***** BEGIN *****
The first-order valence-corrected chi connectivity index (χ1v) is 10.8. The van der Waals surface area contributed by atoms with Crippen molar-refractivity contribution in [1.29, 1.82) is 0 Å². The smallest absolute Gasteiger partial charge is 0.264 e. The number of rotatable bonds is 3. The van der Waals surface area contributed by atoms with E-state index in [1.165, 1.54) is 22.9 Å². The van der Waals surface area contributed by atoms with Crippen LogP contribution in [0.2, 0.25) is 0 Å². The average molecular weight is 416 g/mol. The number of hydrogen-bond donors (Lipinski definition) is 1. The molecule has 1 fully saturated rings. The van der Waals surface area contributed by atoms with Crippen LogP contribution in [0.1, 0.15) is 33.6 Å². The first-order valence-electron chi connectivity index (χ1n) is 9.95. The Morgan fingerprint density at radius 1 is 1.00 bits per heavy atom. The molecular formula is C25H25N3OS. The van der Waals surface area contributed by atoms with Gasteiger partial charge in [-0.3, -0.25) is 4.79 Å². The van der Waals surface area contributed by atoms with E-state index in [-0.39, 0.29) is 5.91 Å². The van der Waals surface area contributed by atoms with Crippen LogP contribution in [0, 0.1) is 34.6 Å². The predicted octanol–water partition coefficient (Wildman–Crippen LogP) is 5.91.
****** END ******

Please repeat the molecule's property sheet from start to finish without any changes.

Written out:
The first-order valence-corrected chi connectivity index (χ1v) is 10.8. The van der Waals surface area contributed by atoms with Crippen molar-refractivity contribution in [1.29, 1.82) is 0 Å². The smallest absolute Gasteiger partial charge is 0.264 e. The number of rotatable bonds is 3. The van der Waals surface area contributed by atoms with E-state index in [1.165, 1.54) is 22.9 Å². The van der Waals surface area contributed by atoms with Crippen LogP contribution in [0.2, 0.25) is 0 Å². The average molecular weight is 416 g/mol. The number of hydrogen-bond donors (Lipinski definition) is 1. The molecule has 1 fully saturated rings. The van der Waals surface area contributed by atoms with Crippen LogP contribution in [0.1, 0.15) is 33.6 Å². The first-order valence-electron chi connectivity index (χ1n) is 9.95. The Morgan fingerprint density at radius 1 is 1.00 bits per heavy atom. The molecular formula is C25H25N3OS. The van der Waals surface area contributed by atoms with Gasteiger partial charge in [-0.3, -0.25) is 4.79 Å². The van der Waals surface area contributed by atoms with E-state index in [-0.39, 0.29) is 5.91 Å². The van der Waals surface area contributed by atoms with Crippen LogP contribution in [0, 0.1) is 34.6 Å². The predicted octanol–water partition coefficient (Wildman–Crippen LogP) is 5.91.